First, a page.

Waters was chosen for her novel The Little Stranger, an engaging ghost story set in postwar England.
Two of Waters’ previous books, Fingersmith and The Night Watch, made the shortlist in 2002 and 2006, respectively, but she has yet to win. This year’s winning author will receive £50,000, along with worldwide recognition and a huge boost in sales. Even though the odds-on favorite for the Booker is Hilary Mantel’s Wolf Hall, The Little Stranger has sold 50% more copies than any other title on the list and has topped many book critics’ lists of must-reads. Whether Booker judges will consider popularity remains to be seen.
When Stranger was released in May, AfterEllen.com contributing writer Heather Aimee O’Neill interviewed Waters, who wanted to assure lesbian readers that she has not abandoned them, just because her latest novel has no lesbian characters:
“I know for myself that we don’t have so many lesbian writers and readers, filmmakers, whatever, that we feel we can afford to lose them. I don’t in any way feel that lesbians have lost me. It’s just that this book came along and the story really grabbed me.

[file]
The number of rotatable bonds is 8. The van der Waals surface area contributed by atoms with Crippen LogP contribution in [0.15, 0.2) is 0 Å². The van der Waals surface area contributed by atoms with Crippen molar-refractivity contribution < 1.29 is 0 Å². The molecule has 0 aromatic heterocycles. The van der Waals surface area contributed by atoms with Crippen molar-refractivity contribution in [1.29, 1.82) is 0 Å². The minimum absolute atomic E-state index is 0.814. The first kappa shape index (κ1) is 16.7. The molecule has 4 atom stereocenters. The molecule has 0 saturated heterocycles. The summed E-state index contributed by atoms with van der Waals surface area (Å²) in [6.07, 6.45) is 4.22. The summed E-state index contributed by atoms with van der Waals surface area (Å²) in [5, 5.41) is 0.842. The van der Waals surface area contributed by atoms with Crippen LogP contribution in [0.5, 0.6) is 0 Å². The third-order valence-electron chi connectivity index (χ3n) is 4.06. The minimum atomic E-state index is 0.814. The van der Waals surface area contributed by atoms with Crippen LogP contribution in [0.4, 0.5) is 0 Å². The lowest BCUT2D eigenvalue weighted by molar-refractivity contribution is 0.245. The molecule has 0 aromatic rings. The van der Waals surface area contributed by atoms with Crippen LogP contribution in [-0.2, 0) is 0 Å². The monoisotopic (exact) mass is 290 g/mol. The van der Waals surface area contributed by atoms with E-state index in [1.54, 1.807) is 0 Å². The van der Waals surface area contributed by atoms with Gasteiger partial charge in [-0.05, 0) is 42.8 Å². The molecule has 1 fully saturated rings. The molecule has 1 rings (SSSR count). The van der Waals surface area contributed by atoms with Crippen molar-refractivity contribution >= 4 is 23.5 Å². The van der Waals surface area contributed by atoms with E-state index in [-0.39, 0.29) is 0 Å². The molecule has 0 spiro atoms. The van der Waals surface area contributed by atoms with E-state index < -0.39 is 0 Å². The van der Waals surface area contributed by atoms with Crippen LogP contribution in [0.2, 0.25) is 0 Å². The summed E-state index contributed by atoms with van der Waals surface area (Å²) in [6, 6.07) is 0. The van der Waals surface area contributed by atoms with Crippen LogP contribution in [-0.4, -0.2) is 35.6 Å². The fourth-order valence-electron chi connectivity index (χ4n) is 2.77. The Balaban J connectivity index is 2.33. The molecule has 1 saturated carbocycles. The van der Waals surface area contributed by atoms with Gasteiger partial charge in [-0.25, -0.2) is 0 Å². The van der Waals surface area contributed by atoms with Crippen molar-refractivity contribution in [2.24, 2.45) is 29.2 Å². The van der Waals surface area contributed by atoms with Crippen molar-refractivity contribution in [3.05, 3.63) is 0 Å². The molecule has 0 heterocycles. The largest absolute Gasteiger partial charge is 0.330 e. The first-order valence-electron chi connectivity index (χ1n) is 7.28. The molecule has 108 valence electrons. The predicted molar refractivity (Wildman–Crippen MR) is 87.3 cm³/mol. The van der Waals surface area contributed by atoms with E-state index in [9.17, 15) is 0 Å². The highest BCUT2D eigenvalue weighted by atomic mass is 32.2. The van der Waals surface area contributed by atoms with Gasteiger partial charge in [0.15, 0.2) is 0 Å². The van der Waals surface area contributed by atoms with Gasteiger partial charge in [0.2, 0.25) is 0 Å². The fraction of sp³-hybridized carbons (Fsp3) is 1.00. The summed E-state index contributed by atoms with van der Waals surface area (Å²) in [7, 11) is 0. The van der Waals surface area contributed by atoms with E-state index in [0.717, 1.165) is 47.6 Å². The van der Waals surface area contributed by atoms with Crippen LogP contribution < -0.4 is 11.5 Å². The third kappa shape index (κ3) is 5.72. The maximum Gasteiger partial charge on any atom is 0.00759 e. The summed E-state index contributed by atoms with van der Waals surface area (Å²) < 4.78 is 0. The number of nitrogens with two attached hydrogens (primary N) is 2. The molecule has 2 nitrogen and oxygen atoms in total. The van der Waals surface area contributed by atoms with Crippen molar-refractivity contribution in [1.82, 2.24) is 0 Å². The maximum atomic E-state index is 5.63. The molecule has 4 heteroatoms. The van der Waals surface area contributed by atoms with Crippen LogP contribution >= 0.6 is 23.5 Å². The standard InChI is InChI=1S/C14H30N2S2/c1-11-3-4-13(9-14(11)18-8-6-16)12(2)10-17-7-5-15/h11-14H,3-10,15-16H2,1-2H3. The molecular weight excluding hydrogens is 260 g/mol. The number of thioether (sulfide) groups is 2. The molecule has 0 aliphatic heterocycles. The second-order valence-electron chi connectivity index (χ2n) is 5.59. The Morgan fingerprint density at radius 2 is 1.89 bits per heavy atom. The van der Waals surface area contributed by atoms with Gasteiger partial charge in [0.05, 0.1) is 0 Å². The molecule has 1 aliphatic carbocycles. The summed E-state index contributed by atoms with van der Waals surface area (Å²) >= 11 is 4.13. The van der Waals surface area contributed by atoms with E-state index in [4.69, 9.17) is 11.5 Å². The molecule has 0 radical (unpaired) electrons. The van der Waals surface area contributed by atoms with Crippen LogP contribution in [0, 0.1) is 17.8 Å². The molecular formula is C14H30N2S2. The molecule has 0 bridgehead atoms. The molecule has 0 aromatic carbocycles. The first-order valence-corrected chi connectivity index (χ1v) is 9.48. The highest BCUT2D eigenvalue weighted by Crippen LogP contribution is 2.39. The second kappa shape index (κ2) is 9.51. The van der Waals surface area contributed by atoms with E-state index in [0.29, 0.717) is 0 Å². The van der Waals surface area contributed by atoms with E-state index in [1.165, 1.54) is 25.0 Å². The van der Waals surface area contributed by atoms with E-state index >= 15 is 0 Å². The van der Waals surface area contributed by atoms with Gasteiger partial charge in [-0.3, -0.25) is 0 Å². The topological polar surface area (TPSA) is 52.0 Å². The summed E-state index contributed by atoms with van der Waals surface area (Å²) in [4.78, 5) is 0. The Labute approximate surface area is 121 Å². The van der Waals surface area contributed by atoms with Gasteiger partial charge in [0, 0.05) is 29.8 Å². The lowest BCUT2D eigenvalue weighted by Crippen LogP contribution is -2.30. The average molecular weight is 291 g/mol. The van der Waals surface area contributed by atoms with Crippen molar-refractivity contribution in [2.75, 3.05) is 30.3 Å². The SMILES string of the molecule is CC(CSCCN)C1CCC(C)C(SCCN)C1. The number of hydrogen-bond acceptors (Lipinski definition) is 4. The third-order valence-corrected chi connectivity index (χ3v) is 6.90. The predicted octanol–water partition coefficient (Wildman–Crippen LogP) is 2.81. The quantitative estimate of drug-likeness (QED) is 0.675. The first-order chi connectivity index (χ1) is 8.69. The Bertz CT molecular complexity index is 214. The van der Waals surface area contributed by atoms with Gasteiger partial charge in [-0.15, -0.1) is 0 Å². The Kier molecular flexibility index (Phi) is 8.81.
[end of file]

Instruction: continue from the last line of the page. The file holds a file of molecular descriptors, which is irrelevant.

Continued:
She repeated the sentiment when she talked to The Guardian at the Hay festival and went on to discuss everything from The Little Stranger to the kind of writer she is.
You can read an excerpt of The Little Stranger at Waters’ site and can hear author interviews and audio readings from all of the 2009 Booker Prize longlisted books at the Man Booker Prize site. The winner will be announced on Tuesday, October 6. I have my fingers crossed that this is Sarah Waters’ year.
Have you read The Little Stranger? Do you agree with Waters that it could be considered a queer book despite the absence of lesbian characters? How does it compare to her other novels?